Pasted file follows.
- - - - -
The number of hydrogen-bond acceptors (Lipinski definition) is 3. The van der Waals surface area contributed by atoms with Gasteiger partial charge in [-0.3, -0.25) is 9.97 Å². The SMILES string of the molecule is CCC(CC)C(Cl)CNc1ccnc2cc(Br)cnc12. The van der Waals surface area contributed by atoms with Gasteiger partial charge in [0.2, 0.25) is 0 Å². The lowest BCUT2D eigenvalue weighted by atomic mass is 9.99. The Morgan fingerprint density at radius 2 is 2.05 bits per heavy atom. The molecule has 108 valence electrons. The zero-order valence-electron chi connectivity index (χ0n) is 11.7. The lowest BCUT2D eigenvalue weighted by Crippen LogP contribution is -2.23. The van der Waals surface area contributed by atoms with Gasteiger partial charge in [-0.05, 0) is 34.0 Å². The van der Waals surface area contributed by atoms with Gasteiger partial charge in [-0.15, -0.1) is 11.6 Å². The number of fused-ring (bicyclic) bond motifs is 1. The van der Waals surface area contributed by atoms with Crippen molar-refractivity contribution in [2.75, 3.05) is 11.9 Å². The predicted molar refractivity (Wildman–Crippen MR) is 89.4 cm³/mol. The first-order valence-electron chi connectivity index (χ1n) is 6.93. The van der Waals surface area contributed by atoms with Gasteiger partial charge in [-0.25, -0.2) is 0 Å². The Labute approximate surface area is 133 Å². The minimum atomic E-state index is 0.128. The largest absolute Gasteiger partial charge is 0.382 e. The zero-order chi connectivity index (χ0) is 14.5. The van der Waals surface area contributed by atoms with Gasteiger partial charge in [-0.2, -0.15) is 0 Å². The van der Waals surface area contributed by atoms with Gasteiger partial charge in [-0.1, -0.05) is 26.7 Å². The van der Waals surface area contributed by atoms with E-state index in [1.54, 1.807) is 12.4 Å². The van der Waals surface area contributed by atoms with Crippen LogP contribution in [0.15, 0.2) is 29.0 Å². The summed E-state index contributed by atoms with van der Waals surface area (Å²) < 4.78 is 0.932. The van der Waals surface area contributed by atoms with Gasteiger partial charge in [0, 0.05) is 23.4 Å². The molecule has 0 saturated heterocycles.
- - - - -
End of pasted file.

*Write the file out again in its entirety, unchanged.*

The number of hydrogen-bond acceptors (Lipinski definition) is 3. The van der Waals surface area contributed by atoms with Gasteiger partial charge in [-0.3, -0.25) is 9.97 Å². The SMILES string of the molecule is CCC(CC)C(Cl)CNc1ccnc2cc(Br)cnc12. The van der Waals surface area contributed by atoms with Gasteiger partial charge in [0.2, 0.25) is 0 Å². The lowest BCUT2D eigenvalue weighted by atomic mass is 9.99. The Morgan fingerprint density at radius 2 is 2.05 bits per heavy atom. The molecule has 108 valence electrons. The zero-order valence-electron chi connectivity index (χ0n) is 11.7. The lowest BCUT2D eigenvalue weighted by Crippen LogP contribution is -2.23. The van der Waals surface area contributed by atoms with Gasteiger partial charge in [-0.05, 0) is 34.0 Å². The van der Waals surface area contributed by atoms with Gasteiger partial charge in [-0.15, -0.1) is 11.6 Å². The number of fused-ring (bicyclic) bond motifs is 1. The van der Waals surface area contributed by atoms with Crippen molar-refractivity contribution in [2.75, 3.05) is 11.9 Å². The predicted molar refractivity (Wildman–Crippen MR) is 89.4 cm³/mol. The first-order valence-electron chi connectivity index (χ1n) is 6.93. The van der Waals surface area contributed by atoms with Gasteiger partial charge in [-0.25, -0.2) is 0 Å². The Labute approximate surface area is 133 Å². The minimum atomic E-state index is 0.128. The largest absolute Gasteiger partial charge is 0.382 e. The zero-order chi connectivity index (χ0) is 14.5. The van der Waals surface area contributed by atoms with Gasteiger partial charge in [-0.2, -0.15) is 0 Å². The van der Waals surface area contributed by atoms with Gasteiger partial charge in [-0.1, -0.05) is 26.7 Å². The van der Waals surface area contributed by atoms with E-state index in [1.54, 1.807) is 12.4 Å². The van der Waals surface area contributed by atoms with Crippen LogP contribution in [0.15, 0.2) is 29.0 Å². The summed E-state index contributed by atoms with van der Waals surface area (Å²) < 4.78 is 0.932. The van der Waals surface area contributed by atoms with Gasteiger partial charge in [0, 0.05) is 23.4 Å². The molecule has 0 saturated heterocycles.